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 Topic: Religious Traumatic Syndrome - discussion

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  • Religious Traumatic Syndrome - discussion
     OP - January 23, 2014, 05:16 PM

    I decided to start this thread after someone suggested we start one in Ex-Salafy’s thread about Religious Trauma Syndrome.

    As a convert who converted to Islam in my late teens, my experience will differ from those who converted either later, or earlier, in life or who were born into the religion. As someone coming from a highly dysfunctional family background, my experiences will also most probably differ somewhat from the person with a functional and healthy family background. My social, cultural and ethnic background, as well as my gender, affects my experiences as well. However, after spending my life as a Muslim for almost 9 years, 5 of those studying the religion in depth, and who self-de-radicalized about two years before finally being able to rid myself of the shackling Islamic faith, I think that my experiences will partially overlap with a lot of other converts and born Muslims alike. Hopefully, others can add their own experiences and view-points so that we can engage in a constructive discussion perhaps being able to help others.

    Here is my analysis and point-of-view on Religious Trauma Syndrome coming from an Islamic background. I do not intend to cover everything meticulously, but I will try my best to cover those topics that I feel are personally important to me. I am not going to reference with verses or hadiths when referring to Islamic theology or texts, but assume that the reader already knows them. Perhaps at a later stage, I could add the references if needed.

    Symptoms of Religious Trauma Syndrome:

    • Cognitive: Confusion, poor critical thinking ability, negative beliefs about self-ability & self-worth, black & white thinking, perfectionism, difficulty with decision-making

    I spent many of my years as a Muslim highly confused, drowning in the cognitive dissonance that was my existence. The black-and-white thinking and world view was always present, Islamic theology and doctrine teaches Muslims that the world is divided in “dar-ul-Islam” vs “dar-ul-harb”, it is a very “either you are with us or you are against us”-type of thinking. This thinking will create animosity between Muslim and other non-Muslims, and is one of the reasons why certain type of hate and violence thrives within Islam (for example, the salafi ideology, al-qaidah and their suporters as well as other groups such as hizb-ut-tahrir etc). I myself was fairly radical during a period when I even sympathized with al-qaidah doctrines. Islamic texts also highlights that Islam will be “divided into 73 sects” and that only one will lead to heaven. All this combined creates a deep rift between different Muslim groups, and especially between the convert and his/hers non-Muslim family, which will be covered later.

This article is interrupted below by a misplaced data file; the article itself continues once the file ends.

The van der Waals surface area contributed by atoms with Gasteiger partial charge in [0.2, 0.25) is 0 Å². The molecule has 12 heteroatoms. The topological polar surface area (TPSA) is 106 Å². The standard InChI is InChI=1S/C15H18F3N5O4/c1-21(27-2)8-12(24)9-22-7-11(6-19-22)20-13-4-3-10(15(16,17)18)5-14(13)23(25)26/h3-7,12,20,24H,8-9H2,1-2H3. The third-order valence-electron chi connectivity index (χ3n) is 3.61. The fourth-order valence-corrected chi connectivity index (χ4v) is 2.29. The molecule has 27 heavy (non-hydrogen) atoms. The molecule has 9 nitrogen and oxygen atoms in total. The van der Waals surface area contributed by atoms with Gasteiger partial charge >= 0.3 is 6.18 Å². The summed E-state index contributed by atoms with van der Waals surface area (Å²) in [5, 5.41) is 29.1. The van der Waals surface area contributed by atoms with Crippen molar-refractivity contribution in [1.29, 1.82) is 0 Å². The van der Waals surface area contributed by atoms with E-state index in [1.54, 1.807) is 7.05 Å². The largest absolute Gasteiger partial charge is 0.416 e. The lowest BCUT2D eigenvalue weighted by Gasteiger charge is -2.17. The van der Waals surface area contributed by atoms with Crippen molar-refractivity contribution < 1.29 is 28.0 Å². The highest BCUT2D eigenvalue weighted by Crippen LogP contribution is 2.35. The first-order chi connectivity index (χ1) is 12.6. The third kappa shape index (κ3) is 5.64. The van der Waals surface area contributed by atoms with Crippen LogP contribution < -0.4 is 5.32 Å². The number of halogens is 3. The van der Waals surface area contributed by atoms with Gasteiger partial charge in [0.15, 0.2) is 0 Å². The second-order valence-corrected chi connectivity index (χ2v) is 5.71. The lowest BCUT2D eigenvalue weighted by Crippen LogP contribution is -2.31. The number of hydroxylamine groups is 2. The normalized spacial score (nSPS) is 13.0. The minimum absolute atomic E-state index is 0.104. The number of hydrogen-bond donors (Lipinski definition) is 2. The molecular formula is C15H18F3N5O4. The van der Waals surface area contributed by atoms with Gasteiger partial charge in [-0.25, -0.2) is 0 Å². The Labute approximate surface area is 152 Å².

Good Muslims should never question Islamic doctrine and beliefs that are “well established” or ask too much about the “mutashaabihaat”, which is the reason “allahu alam” is often heard or read when engaging in discussions with other Muslims. We are taught to accept Islamic beliefs at face value. The encouragement to “question and reflect” is actually deceiving, since the quran encourages us to ponder and reflect upon the “ayaat of allah” and not to question the very existence of god. So initially, especially non-Muslims and new Muslims, we are encouraged by Muslim scholars and the Muslim community to question and ask. But if you show signs that you are not accepting the simple and “clear cut” explanations given to you, you will very quickly be corrected to not “linger on the mutashaabihaat” or “allah knows best in the end” and that certain matters are part of the “ghayb” (unknown). Very often, the “we are not scholars”-card will be drawn. This means that certain opinions or doctrines that are seemingly contradictory or immoral are defended by explaining that scholars spent their whole lives arriving at this conclusion, and that it is not up to us to question it now because of “modern western ideology”.